LOS ANGELES – Standing on the top rim of the venerable Coliseum on a 76-degree autumn Monday, Lincoln Riley took a glance behind him at the Los Angeles panorama stretching from the Pacific Ocean to the Hollywood sign to the gleaming downtown skyscrapers.
“Wow. Is this real?” Riley asked. “Unbelievable.”
Southern California appeared to be asking itself the same rhetorical questions after a surprising 36-hour courtship ended with Riley in charge of restoring the Trojans to a place atop the college football world.
Riley arrived in sunny Los Angeles one day after he agreed to leave Oklahoma following five successful seasons in charge. He addressed his new players on campus before receiving his official welcome at the Coliseum in what he called “a surreal moment.”
“It was tough to leave the place I was,” Riley said. “At the same time, I knew this was the right thing.”
The respected 38-year-old coach who went 55-10 and won four Big 12 titles with the Sooners said he didn't hesitate when forced to make a swift decision to join the Trojans, who expressed their fervent interest in him shortly after he arrived home Sunday morning from Oklahoma’s narrow loss to Oklahoma State.
“I call plays in a lot less than a day, and those are life-changing decisions, too,” Riley said. “This one felt like I had an eternity.”
Riley said he never spoke to any other school about its opening, and he insists he was happy in Norman. But the opportunity presented by this new challenge on the West Coast was too fascinating to resist.
“My intentions were certainly not to leave Oklahoma,” Riley said. “They weren't. Just the more I learned about this, the more my excitement built. It just felt like the right place at the right time for the next chapter in my life, my family's life. Is there a little bit of shock, even now? Yeah, I think there is. But the excitement outweighs that.”
Riley declined to say whether he thought he had a better chance to win a national championship at USC than at Oklahoma, which is headed to the SEC within a few years.
“I don't want to compare,” Riley said. “I think we had our chances and we were darn close there, and if we do what we should here, we'll have chances here.”
A long-proud football school mired in a decade-plus of disappointment and embarrassment celebrated the arrival of Riley, who was attracted by his new school’s history, alumni base, facilities and the recruiting opportunities in talent-rich Southern California.
He also took an immediate shine to the venerable Coliseum, which was packed with fans during Pete Carroll’s tenure before the past 12 years of decreasing success.
“This place is going to be full,” Riley said. “This is going to be the mecca of college football.”
Athletic director Mike Bohn effusively praised his new hire, calling Riley “our top candidate and one of the best coaches in all of football.”
“It says that USC is the premier destination for the best and brightest,” Bohn added. “It sends a loud and powerful message to the college football world that this sleeping giant is wide awake, standing up and fighting on.”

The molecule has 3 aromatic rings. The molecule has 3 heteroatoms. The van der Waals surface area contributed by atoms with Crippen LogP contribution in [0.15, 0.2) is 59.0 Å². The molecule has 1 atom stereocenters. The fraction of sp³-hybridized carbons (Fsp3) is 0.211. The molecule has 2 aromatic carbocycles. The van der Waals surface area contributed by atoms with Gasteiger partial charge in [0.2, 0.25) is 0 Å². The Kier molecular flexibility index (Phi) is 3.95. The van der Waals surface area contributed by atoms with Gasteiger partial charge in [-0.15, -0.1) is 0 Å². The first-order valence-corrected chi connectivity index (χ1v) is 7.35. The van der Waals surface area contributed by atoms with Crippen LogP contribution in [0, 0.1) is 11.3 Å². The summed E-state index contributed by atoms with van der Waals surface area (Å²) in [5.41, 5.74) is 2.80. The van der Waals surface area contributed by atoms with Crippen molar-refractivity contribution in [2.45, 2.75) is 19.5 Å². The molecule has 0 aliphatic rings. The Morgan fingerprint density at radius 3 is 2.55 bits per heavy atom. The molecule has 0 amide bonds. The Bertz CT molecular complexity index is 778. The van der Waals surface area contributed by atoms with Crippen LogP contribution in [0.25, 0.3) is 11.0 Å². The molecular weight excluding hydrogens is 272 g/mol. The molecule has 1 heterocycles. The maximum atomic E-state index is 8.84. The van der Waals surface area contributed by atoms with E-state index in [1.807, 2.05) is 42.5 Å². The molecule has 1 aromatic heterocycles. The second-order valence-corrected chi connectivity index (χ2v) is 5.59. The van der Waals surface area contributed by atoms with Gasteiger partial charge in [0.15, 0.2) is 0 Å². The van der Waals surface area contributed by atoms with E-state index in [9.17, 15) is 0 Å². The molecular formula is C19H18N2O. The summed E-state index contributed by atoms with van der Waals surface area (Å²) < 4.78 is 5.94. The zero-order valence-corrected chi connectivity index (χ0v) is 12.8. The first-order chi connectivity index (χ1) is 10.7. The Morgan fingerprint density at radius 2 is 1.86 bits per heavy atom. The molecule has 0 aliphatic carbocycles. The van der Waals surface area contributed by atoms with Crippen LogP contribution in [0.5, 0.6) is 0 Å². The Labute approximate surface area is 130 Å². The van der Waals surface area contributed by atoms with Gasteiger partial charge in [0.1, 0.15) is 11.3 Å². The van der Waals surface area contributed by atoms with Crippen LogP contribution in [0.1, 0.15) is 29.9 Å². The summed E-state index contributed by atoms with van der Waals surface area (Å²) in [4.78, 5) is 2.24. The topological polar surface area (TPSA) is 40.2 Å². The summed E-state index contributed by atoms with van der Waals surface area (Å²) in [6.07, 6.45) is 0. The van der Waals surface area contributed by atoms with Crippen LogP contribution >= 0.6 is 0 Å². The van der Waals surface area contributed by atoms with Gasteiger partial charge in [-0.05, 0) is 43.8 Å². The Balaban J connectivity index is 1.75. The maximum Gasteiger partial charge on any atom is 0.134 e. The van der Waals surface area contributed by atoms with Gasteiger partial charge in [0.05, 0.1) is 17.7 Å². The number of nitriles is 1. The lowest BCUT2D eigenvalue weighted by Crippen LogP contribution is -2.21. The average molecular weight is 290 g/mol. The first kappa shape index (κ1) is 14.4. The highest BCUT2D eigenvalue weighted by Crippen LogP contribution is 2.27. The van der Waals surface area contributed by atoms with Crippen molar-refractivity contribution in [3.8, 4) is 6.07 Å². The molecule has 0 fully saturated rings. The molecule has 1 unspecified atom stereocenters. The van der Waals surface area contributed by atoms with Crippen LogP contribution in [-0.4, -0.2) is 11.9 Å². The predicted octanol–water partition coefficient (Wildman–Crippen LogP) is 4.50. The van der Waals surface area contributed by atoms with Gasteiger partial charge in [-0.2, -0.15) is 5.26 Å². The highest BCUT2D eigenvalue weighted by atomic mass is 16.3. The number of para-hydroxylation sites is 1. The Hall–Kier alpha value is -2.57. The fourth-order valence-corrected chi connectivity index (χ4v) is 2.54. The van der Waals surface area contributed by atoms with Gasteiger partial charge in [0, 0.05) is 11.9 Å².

USC (4-7, 3-5 Pac-12) finishes its second losing season in four years at California on Saturday night, and Riley plans to spend this week “working in the shadows” to avoid being a distraction to interim coach Donte Williams' team. A loss would leave the Trojans with their first eight-loss season since 1991, but their roster is still studded with elite talent — and Riley knows a few things about both recruiting top players and improving veterans.
Riley declined to make any promises about when the Trojans will be title contenders in the Pac-12 or the country, but left little doubt about his expectations.
“In this day and age, I think it can happen quickly,” Riley said. “There’s a lot of good things going on in this program right now that we can build on. You can turn over rosters in a lot of ways, and we’ll be very creative and intentional about that.”
Riley confirmed Oklahoma assistants Alex Grinch (defensive coordinator) and Dennis Simmons (receivers) will join him at USC, along with director of operations Clarke Stroud and strength coach Bennie Wylie.
Although he expressed admiration for the work of USC's current staff under difficult circumstances, he didn't commit to retaining any current coaches, including Williams, who's known as one of the West Coast's top recruiters.
“We're obviously going to have a lot of great candidates that want to come and coach with us here," Riley said. “There's several really good ones right here, so I'll visit with those guys.”
Riley also said he was aware of the betrayal felt by people around the Oklahoma program by his abrupt move.
“People are going to say what they say, and I understand that,” Riley said. “I hope they appreciate all the good memories we had there, and what an unbelievable run we had. When I think back on my time there, I'm going to remember all the great things we did there.”
After Riley delivered his opening remarks and the USC band serenaded him once again, he stood up again with Bohn, school president Carol Folt and Rick Caruso, the billionaire chairman of USC’s board of trustees.
As cameras clicked and journalists jockeyed for position around them while he held up a jersey, Riley quipped: “So this is what LA feels like.”
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